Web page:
Food Web Dynamics of Spring Rivers

/ Friday, May 3rd, 2013 / Comments Off on Food Web Dynamics of Spring Rivers

New Fall River Research from Erin Donley (UC Davis, Ph.D. Student) 

Food Web Dynamics of Spring Fed Rivers: Independent UC Davis Research

weevils 010At FRC, we do everything we can to support independent research from talented scientists and universities interested in the Fall River.  In Erin Donley’s case, we hardly need to do a thing. She brings to the Fall River the resources, experience, and multidisciplinary approach of UC Davis to help us better understand how this complex ecological system functions.  If you see her on the river, lend her a hand or get out of her way: she’s doing great work!

Read on for a description of Donley’s research abstract:

Food Web Dynamics of Spring Fed Rivers

Food webs are important drivers of ecosystem processes and are of particular importance in aquatic ecosystems, where they represent the energetic pathway between organic matter from vegetation and often threatened or endangered apex consumer populations.

Currently, a large degree of uncertainty

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exists surrounding the influence of bottom-up forces (carbon and nutrients from various sources: allochthonous, autochthonous, or groundwater sources) on the structure and function of aquatic food webs.

To address this uncertainty, I propose to assess the influence of various primary production sources and substrate types on macroinvertebrate community structure in spring-fed rivers of Shasta County: Fall River, Rising River, Hat Creek.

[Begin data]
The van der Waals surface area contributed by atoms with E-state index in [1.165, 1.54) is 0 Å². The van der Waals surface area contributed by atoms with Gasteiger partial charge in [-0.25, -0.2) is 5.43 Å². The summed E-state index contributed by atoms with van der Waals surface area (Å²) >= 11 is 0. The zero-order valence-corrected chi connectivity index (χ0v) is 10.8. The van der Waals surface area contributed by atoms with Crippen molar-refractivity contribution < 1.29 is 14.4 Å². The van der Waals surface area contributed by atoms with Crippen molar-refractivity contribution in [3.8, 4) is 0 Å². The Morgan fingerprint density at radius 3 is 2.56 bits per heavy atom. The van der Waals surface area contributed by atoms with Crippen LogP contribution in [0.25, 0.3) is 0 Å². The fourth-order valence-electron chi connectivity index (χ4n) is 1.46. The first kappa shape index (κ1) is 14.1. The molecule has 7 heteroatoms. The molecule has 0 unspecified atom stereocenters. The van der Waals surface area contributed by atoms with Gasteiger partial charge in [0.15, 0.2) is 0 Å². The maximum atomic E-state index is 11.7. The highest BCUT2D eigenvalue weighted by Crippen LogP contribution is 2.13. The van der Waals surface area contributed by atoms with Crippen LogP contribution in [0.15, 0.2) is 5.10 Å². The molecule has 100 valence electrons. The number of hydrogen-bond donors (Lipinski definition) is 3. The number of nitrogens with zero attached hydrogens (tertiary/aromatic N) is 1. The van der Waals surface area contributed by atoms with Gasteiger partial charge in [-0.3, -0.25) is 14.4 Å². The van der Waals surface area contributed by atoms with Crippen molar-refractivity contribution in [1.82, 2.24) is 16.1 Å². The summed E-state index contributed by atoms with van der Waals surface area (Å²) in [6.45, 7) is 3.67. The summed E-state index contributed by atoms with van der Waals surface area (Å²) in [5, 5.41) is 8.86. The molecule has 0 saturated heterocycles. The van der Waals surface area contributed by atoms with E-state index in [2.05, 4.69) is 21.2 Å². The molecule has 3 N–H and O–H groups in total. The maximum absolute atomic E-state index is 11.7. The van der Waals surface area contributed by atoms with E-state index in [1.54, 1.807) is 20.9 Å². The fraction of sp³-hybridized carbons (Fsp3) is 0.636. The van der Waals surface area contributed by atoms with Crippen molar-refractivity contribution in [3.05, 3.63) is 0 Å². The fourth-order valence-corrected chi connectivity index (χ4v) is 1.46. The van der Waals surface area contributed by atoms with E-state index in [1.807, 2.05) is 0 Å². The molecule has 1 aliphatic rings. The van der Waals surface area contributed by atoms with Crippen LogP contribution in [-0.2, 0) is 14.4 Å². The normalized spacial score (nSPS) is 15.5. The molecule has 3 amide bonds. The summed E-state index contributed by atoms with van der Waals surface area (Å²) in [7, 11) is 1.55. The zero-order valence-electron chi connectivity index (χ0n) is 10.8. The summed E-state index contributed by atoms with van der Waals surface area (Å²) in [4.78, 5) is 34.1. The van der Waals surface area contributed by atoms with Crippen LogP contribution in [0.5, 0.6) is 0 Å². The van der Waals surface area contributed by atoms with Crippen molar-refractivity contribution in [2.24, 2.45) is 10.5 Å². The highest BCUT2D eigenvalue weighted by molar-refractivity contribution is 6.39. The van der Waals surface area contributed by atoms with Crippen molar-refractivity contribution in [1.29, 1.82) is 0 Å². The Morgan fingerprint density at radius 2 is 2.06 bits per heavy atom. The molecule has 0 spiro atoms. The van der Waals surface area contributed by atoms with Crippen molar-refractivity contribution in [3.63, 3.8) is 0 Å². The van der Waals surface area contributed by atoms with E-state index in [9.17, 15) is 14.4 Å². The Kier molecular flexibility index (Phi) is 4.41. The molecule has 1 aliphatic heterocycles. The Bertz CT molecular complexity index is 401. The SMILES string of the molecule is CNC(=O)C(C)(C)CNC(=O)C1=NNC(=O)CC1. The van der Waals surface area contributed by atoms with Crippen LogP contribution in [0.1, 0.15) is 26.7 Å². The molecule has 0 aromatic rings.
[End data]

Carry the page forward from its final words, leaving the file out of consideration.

In this study, I intend to investigate the following questions: 1) What is the current composition of the portfolio of primary production sources in spring-fed rivers in Shasta County? 2) How might shifts in the composition of the portfolio of primary production sources impact food web community structure (species richness, species composition, patterns of interactions among species)? 3) How do changes in food web community structure influence system stability and resilience?

I intend to investigate these questions using a combination of stable carbon isotope analysis, empirical field studies, simulation modeling and network analysis.  I hypothesize that diverse sources of fine particulate organic matter (FPOM) support diverse invertebrate food web communities. I also expect that diverse invertebrate communities will be more stable, resilient and able to sustain ecosystem functioning in the form of nutrition for the iconic rainbow trout (Oncorhynchus mykiss) of northern California spring-fed rivers.

 

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